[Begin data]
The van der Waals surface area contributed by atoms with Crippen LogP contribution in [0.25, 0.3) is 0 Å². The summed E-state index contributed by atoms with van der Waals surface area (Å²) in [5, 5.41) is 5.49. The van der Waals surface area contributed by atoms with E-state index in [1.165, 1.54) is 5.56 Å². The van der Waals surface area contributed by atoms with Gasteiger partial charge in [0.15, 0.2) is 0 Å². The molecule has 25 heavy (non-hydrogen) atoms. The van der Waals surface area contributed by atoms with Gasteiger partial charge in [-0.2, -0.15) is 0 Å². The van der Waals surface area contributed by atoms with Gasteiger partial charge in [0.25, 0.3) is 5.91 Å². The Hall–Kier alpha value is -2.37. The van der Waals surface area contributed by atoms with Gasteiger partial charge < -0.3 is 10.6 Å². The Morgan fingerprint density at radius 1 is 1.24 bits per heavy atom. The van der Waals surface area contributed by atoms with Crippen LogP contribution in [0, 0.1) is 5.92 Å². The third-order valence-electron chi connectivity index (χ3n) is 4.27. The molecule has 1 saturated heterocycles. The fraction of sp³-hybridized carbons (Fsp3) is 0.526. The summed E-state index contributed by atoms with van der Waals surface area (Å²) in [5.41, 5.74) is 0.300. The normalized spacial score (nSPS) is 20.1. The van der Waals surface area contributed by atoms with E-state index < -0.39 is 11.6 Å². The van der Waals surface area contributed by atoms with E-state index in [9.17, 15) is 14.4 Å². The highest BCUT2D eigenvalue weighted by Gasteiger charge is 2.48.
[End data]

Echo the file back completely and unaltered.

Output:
The van der Waals surface area contributed by atoms with Crippen LogP contribution in [0.25, 0.3) is 0 Å². The summed E-state index contributed by atoms with van der Waals surface area (Å²) in [5, 5.41) is 5.49. The van der Waals surface area contributed by atoms with E-state index in [1.165, 1.54) is 5.56 Å². The van der Waals surface area contributed by atoms with Gasteiger partial charge in [0.15, 0.2) is 0 Å². The molecule has 25 heavy (non-hydrogen) atoms. The van der Waals surface area contributed by atoms with Gasteiger partial charge in [-0.2, -0.15) is 0 Å². The van der Waals surface area contributed by atoms with Gasteiger partial charge in [0.25, 0.3) is 5.91 Å². The Hall–Kier alpha value is -2.37. The van der Waals surface area contributed by atoms with Gasteiger partial charge < -0.3 is 10.6 Å². The Morgan fingerprint density at radius 1 is 1.24 bits per heavy atom. The van der Waals surface area contributed by atoms with Crippen LogP contribution in [0, 0.1) is 5.92 Å². The third-order valence-electron chi connectivity index (χ3n) is 4.27. The molecule has 1 saturated heterocycles. The fraction of sp³-hybridized carbons (Fsp3) is 0.526. The summed E-state index contributed by atoms with van der Waals surface area (Å²) in [5.41, 5.74) is 0.300. The normalized spacial score (nSPS) is 20.1. The van der Waals surface area contributed by atoms with E-state index < -0.39 is 11.6 Å². The van der Waals surface area contributed by atoms with E-state index in [9.17, 15) is 14.4 Å². The highest BCUT2D eigenvalue weighted by Gasteiger charge is 2.48.